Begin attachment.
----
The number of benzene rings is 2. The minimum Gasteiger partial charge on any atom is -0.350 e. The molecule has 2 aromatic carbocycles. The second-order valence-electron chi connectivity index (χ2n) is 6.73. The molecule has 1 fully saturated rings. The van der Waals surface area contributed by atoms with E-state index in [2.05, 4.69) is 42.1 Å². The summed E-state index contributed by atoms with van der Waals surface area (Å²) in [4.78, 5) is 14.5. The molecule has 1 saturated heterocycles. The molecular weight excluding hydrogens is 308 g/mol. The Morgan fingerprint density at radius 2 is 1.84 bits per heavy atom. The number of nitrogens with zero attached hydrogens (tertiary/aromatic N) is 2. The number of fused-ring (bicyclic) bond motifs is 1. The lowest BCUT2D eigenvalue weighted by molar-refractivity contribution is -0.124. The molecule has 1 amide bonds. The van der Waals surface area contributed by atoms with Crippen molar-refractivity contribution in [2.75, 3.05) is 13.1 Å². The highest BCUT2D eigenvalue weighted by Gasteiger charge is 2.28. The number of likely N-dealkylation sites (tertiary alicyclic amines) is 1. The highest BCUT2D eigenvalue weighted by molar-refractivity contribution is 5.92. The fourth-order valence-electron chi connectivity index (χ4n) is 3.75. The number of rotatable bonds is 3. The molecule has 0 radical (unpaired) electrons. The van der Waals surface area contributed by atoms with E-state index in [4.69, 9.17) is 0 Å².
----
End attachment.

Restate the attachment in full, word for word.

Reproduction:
The number of benzene rings is 2. The minimum Gasteiger partial charge on any atom is -0.350 e. The molecule has 2 aromatic carbocycles. The second-order valence-electron chi connectivity index (χ2n) is 6.73. The molecule has 1 fully saturated rings. The van der Waals surface area contributed by atoms with E-state index in [2.05, 4.69) is 42.1 Å². The summed E-state index contributed by atoms with van der Waals surface area (Å²) in [4.78, 5) is 14.5. The molecule has 1 saturated heterocycles. The molecular weight excluding hydrogens is 308 g/mol. The Morgan fingerprint density at radius 2 is 1.84 bits per heavy atom. The number of nitrogens with zero attached hydrogens (tertiary/aromatic N) is 2. The number of fused-ring (bicyclic) bond motifs is 1. The lowest BCUT2D eigenvalue weighted by molar-refractivity contribution is -0.124. The molecule has 1 amide bonds. The van der Waals surface area contributed by atoms with Crippen molar-refractivity contribution in [2.75, 3.05) is 13.1 Å². The highest BCUT2D eigenvalue weighted by Gasteiger charge is 2.28. The number of likely N-dealkylation sites (tertiary alicyclic amines) is 1. The highest BCUT2D eigenvalue weighted by molar-refractivity contribution is 5.92. The fourth-order valence-electron chi connectivity index (χ4n) is 3.75. The number of rotatable bonds is 3. The molecule has 0 radical (unpaired) electrons. The van der Waals surface area contributed by atoms with E-state index in [4.69, 9.17) is 0 Å².